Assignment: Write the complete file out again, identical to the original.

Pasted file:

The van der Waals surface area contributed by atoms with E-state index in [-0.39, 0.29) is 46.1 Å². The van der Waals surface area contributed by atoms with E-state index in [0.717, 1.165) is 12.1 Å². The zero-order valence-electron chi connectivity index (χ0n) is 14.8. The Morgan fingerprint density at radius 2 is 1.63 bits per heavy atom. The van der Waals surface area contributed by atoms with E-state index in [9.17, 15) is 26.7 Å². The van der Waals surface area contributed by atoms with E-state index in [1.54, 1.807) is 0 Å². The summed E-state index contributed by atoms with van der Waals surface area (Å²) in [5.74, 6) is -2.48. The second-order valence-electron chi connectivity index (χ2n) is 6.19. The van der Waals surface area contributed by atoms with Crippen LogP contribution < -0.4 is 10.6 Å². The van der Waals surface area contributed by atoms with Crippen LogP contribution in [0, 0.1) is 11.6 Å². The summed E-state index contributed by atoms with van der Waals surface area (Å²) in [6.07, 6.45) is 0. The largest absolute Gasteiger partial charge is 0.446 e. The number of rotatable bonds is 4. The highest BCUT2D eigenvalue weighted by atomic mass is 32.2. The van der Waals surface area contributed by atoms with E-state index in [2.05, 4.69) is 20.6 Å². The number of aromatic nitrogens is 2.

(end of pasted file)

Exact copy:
The van der Waals surface area contributed by atoms with E-state index in [-0.39, 0.29) is 46.1 Å². The van der Waals surface area contributed by atoms with E-state index in [0.717, 1.165) is 12.1 Å². The zero-order valence-electron chi connectivity index (χ0n) is 14.8. The Morgan fingerprint density at radius 2 is 1.63 bits per heavy atom. The van der Waals surface area contributed by atoms with E-state index in [9.17, 15) is 26.7 Å². The van der Waals surface area contributed by atoms with E-state index in [1.54, 1.807) is 0 Å². The summed E-state index contributed by atoms with van der Waals surface area (Å²) in [5.74, 6) is -2.48. The second-order valence-electron chi connectivity index (χ2n) is 6.19. The van der Waals surface area contributed by atoms with Crippen LogP contribution < -0.4 is 10.6 Å². The van der Waals surface area contributed by atoms with Crippen LogP contribution in [0, 0.1) is 11.6 Å². The summed E-state index contributed by atoms with van der Waals surface area (Å²) in [6.07, 6.45) is 0. The largest absolute Gasteiger partial charge is 0.446 e. The number of rotatable bonds is 4. The highest BCUT2D eigenvalue weighted by atomic mass is 32.2. The van der Waals surface area contributed by atoms with E-state index in [2.05, 4.69) is 20.6 Å². The number of aromatic nitrogens is 2.